February 02 2019

Summer activities in Patagonia: the 2019 Huemul Route


In January and February, many events take place in Chilean Patagonia, from festivals celebrating traditional customs to sporting activities.

One of such is The Huemul Route, an annual celebration of the conservation of the southern Andean deer, a native Chilean mammal in danger of extinction.

The Huemul Route is organized by the municipal district of Cochrane every year at the end of January. It consists of a 30-kilometer hike through part of Patagonia National Park and Tamango National Reserve.

The circuit takes two days, and each participant needs to carry everything for one-night camping. It’s an outdoor recreational activity in which adults and children, accompanied by an adult, can participate. Learn more about what the experience is like with

The event aims at raising awareness and promoting the care and protection of the huemul, an animal represented on Chile’s coat of arms, which inhabits the region. There’s a significant population of this Chilean deer on the shores of Lake Cochrane, so there’s a high possibility of seeing them during the hike.

There are also many cultural activities that enrich this celebration like films, talks, music, dance, and traditional food.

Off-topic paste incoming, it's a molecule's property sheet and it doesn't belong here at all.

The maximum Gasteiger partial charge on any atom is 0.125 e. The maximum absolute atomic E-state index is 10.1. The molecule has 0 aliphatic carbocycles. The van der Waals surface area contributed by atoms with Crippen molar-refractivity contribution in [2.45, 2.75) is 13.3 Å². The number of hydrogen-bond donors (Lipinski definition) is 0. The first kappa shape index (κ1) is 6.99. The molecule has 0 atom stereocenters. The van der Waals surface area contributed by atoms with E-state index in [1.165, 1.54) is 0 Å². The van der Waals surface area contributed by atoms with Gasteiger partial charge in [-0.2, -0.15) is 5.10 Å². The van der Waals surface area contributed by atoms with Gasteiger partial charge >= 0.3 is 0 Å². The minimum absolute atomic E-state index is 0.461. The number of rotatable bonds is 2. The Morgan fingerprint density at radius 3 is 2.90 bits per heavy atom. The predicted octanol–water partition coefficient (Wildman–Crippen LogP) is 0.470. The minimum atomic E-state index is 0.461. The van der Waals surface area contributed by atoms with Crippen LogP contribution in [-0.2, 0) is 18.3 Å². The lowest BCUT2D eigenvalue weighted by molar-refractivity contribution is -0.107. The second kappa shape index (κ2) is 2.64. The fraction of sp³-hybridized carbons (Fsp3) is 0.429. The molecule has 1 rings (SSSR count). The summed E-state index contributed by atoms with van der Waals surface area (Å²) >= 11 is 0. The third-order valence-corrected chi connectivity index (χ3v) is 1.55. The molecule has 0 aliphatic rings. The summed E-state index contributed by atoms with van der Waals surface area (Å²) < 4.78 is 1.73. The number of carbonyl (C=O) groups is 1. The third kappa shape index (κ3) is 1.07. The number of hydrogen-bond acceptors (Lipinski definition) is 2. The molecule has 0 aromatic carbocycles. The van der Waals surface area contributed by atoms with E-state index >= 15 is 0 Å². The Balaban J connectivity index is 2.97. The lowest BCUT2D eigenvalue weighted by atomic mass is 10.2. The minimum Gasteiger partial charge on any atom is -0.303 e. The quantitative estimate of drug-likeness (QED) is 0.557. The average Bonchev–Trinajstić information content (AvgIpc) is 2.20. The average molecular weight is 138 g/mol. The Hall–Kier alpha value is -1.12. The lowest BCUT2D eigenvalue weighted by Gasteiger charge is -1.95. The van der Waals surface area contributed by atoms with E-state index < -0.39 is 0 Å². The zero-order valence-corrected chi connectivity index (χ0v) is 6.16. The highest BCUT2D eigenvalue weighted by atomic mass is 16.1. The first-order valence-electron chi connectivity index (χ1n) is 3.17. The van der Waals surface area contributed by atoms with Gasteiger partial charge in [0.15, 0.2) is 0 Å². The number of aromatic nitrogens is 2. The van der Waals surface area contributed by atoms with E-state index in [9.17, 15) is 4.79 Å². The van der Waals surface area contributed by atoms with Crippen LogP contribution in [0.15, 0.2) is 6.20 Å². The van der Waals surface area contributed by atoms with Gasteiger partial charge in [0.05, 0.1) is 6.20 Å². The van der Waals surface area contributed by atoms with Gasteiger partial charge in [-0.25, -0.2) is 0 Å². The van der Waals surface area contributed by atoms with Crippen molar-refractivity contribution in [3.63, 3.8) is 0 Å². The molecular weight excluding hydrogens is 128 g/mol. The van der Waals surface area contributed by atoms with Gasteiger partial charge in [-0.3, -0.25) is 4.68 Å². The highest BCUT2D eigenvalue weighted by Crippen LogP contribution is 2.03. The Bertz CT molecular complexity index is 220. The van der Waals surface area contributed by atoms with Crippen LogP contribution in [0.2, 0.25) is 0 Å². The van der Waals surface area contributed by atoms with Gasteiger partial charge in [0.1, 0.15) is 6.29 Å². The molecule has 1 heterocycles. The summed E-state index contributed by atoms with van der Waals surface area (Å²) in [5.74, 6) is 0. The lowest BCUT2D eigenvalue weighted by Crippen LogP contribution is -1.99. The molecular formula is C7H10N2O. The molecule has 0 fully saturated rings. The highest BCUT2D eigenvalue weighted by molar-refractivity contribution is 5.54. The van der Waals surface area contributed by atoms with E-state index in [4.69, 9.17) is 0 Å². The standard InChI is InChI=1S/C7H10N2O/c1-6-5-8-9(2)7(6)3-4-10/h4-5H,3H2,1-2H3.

In general, participants divide into different groups that are led by guides who know the area.


What to take on the Huemul Route?

- Light clothing for walking. We advise taking a windbreaker and parka with you too, as temperatures drop sharply in the evening

- Trekking shoes, as the organization, won’t allow you to hike in trainers.

- A camping backpack to take all the things needed to stay overnight, such as a tent, sleeping bag, gas stove, and food. It’s also recommendable to bring a change of clothing, comfortable shoes, toiletries, cutlery, and plates.

- Other useful things are a flashlight, nylon flies to cover the tent, insect repellent, and a water bottle. However, given that participants carry their own stuff, it’s essential that you travel light.


A bonus!

There’s now a winter version of this event in July. However, it takes greater physical effort, and everyone needs to carry on the necessary equipment, including sticks, snowshoes, and gaiters. It’s also only for over 18-year-olds.

So, if you want to enjoy this activity with children or prefer a more leisurely hike, we recommend you do this circuit in summer.


If you’re looking for a non-competitive, family sport, the Huemul Route is an excellent option. In addition to experiencing beautiful landscapes, you will also learn about the conservation of this rare mammal and enjoy outdoor life.

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